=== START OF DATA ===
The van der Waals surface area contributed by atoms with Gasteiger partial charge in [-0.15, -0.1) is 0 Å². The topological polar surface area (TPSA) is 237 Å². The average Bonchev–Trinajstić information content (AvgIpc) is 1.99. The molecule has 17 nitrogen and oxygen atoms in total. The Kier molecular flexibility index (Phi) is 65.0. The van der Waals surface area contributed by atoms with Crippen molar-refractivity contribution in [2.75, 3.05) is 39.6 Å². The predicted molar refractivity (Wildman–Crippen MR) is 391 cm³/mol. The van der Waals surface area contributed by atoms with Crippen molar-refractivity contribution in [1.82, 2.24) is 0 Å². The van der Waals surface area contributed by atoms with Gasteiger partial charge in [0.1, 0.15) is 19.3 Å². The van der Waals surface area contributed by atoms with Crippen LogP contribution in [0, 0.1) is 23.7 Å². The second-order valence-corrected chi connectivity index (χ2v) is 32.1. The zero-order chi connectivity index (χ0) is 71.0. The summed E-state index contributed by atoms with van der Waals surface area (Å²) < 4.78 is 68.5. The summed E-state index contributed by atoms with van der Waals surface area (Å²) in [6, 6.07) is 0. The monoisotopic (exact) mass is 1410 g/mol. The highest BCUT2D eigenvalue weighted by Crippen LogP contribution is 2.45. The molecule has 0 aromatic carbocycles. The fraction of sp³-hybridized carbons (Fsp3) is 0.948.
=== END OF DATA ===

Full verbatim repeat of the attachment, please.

The van der Waals surface area contributed by atoms with Gasteiger partial charge in [-0.15, -0.1) is 0 Å². The topological polar surface area (TPSA) is 237 Å². The average Bonchev–Trinajstić information content (AvgIpc) is 1.99. The molecule has 17 nitrogen and oxygen atoms in total. The Kier molecular flexibility index (Phi) is 65.0. The van der Waals surface area contributed by atoms with Crippen molar-refractivity contribution in [2.75, 3.05) is 39.6 Å². The predicted molar refractivity (Wildman–Crippen MR) is 391 cm³/mol. The van der Waals surface area contributed by atoms with Crippen molar-refractivity contribution in [1.82, 2.24) is 0 Å². The van der Waals surface area contributed by atoms with Gasteiger partial charge in [0.1, 0.15) is 19.3 Å². The van der Waals surface area contributed by atoms with Crippen LogP contribution in [0, 0.1) is 23.7 Å². The second-order valence-corrected chi connectivity index (χ2v) is 32.1. The zero-order chi connectivity index (χ0) is 71.0. The summed E-state index contributed by atoms with van der Waals surface area (Å²) < 4.78 is 68.5. The summed E-state index contributed by atoms with van der Waals surface area (Å²) in [6, 6.07) is 0. The monoisotopic (exact) mass is 1410 g/mol. The highest BCUT2D eigenvalue weighted by Crippen LogP contribution is 2.45. The molecule has 0 aromatic carbocycles. The fraction of sp³-hybridized carbons (Fsp3) is 0.948.